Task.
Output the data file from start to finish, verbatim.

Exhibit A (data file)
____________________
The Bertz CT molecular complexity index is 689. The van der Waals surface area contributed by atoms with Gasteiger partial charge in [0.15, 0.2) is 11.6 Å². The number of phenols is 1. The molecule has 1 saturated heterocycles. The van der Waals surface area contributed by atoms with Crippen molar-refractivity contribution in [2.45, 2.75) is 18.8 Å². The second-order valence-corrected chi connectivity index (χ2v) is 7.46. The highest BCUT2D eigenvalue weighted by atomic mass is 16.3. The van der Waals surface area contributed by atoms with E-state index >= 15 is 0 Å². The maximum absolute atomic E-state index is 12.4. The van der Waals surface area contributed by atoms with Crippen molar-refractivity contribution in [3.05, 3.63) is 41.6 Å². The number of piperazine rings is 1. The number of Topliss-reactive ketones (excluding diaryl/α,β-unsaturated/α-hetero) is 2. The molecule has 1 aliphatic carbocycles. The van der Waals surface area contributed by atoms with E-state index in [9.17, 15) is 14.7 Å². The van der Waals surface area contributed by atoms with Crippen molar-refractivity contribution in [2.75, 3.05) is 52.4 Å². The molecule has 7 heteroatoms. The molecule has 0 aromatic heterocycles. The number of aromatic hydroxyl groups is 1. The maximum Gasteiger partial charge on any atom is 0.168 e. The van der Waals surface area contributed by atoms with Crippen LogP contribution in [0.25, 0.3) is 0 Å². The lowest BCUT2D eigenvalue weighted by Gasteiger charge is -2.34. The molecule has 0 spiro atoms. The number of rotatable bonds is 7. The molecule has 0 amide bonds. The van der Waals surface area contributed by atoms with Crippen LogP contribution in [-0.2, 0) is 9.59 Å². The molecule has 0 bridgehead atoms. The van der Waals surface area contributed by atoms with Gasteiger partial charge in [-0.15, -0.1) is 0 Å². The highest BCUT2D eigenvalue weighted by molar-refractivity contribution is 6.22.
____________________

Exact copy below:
The Bertz CT molecular complexity index is 689. The van der Waals surface area contributed by atoms with Gasteiger partial charge in [0.15, 0.2) is 11.6 Å². The number of phenols is 1. The molecule has 1 saturated heterocycles. The van der Waals surface area contributed by atoms with Crippen molar-refractivity contribution in [2.45, 2.75) is 18.8 Å². The second-order valence-corrected chi connectivity index (χ2v) is 7.46. The highest BCUT2D eigenvalue weighted by atomic mass is 16.3. The van der Waals surface area contributed by atoms with E-state index >= 15 is 0 Å². The maximum absolute atomic E-state index is 12.4. The van der Waals surface area contributed by atoms with Crippen molar-refractivity contribution in [3.05, 3.63) is 41.6 Å². The number of piperazine rings is 1. The number of Topliss-reactive ketones (excluding diaryl/α,β-unsaturated/α-hetero) is 2. The molecule has 1 aliphatic carbocycles. The van der Waals surface area contributed by atoms with E-state index in [9.17, 15) is 14.7 Å². The van der Waals surface area contributed by atoms with Crippen molar-refractivity contribution in [2.75, 3.05) is 52.4 Å². The molecule has 7 heteroatoms. The molecule has 0 aromatic heterocycles. The number of aromatic hydroxyl groups is 1. The maximum Gasteiger partial charge on any atom is 0.168 e. The van der Waals surface area contributed by atoms with Crippen LogP contribution in [0.25, 0.3) is 0 Å². The lowest BCUT2D eigenvalue weighted by Gasteiger charge is -2.34. The molecule has 0 spiro atoms. The number of rotatable bonds is 7. The molecule has 0 amide bonds. The van der Waals surface area contributed by atoms with Crippen LogP contribution in [-0.2, 0) is 9.59 Å². The molecule has 0 bridgehead atoms. The van der Waals surface area contributed by atoms with Gasteiger partial charge in [-0.15, -0.1) is 0 Å². The highest BCUT2D eigenvalue weighted by molar-refractivity contribution is 6.22.